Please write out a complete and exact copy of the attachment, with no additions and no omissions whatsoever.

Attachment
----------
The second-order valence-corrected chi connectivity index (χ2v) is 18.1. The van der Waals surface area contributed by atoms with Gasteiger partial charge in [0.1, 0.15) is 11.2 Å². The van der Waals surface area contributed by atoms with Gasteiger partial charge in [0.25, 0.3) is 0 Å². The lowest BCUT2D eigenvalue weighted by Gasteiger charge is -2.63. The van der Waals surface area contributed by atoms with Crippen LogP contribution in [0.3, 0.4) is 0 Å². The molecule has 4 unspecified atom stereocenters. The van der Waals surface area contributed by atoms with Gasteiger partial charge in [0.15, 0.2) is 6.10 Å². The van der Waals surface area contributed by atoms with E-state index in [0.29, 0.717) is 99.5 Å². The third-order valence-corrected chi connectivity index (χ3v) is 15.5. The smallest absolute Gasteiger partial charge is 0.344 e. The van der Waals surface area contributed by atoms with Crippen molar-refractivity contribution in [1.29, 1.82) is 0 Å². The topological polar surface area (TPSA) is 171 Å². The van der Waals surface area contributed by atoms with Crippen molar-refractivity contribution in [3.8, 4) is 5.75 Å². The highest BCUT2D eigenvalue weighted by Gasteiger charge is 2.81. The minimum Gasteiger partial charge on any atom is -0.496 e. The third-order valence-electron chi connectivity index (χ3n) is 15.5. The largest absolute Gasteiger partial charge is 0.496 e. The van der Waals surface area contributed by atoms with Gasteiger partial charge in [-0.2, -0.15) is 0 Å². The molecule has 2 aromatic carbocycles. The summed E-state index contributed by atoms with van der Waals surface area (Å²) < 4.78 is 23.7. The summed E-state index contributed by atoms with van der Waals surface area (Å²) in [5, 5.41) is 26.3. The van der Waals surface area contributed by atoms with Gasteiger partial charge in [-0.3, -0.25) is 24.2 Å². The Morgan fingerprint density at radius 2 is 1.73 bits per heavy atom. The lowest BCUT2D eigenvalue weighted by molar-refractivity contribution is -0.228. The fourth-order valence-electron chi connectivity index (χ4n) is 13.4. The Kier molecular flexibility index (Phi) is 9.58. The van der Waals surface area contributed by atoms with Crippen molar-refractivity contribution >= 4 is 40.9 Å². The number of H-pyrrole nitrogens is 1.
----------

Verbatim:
The second-order valence-corrected chi connectivity index (χ2v) is 18.1. The van der Waals surface area contributed by atoms with Gasteiger partial charge in [0.1, 0.15) is 11.2 Å². The van der Waals surface area contributed by atoms with Gasteiger partial charge in [0.25, 0.3) is 0 Å². The lowest BCUT2D eigenvalue weighted by Gasteiger charge is -2.63. The van der Waals surface area contributed by atoms with Crippen LogP contribution in [0.3, 0.4) is 0 Å². The molecule has 4 unspecified atom stereocenters. The van der Waals surface area contributed by atoms with Gasteiger partial charge in [0.15, 0.2) is 6.10 Å². The van der Waals surface area contributed by atoms with E-state index in [0.29, 0.717) is 99.5 Å². The third-order valence-corrected chi connectivity index (χ3v) is 15.5. The smallest absolute Gasteiger partial charge is 0.344 e. The van der Waals surface area contributed by atoms with Crippen molar-refractivity contribution in [1.29, 1.82) is 0 Å². The topological polar surface area (TPSA) is 171 Å². The van der Waals surface area contributed by atoms with Crippen molar-refractivity contribution in [3.8, 4) is 5.75 Å². The highest BCUT2D eigenvalue weighted by Gasteiger charge is 2.81. The minimum Gasteiger partial charge on any atom is -0.496 e. The third-order valence-electron chi connectivity index (χ3n) is 15.5. The largest absolute Gasteiger partial charge is 0.496 e. The van der Waals surface area contributed by atoms with Gasteiger partial charge in [-0.2, -0.15) is 0 Å². The molecule has 2 aromatic carbocycles. The summed E-state index contributed by atoms with van der Waals surface area (Å²) < 4.78 is 23.7. The summed E-state index contributed by atoms with van der Waals surface area (Å²) in [5, 5.41) is 26.3. The van der Waals surface area contributed by atoms with Gasteiger partial charge in [-0.3, -0.25) is 24.2 Å². The Morgan fingerprint density at radius 2 is 1.73 bits per heavy atom. The lowest BCUT2D eigenvalue weighted by molar-refractivity contribution is -0.228. The fourth-order valence-electron chi connectivity index (χ4n) is 13.4. The Kier molecular flexibility index (Phi) is 9.58. The van der Waals surface area contributed by atoms with Crippen molar-refractivity contribution >= 4 is 40.9 Å². The number of H-pyrrole nitrogens is 1.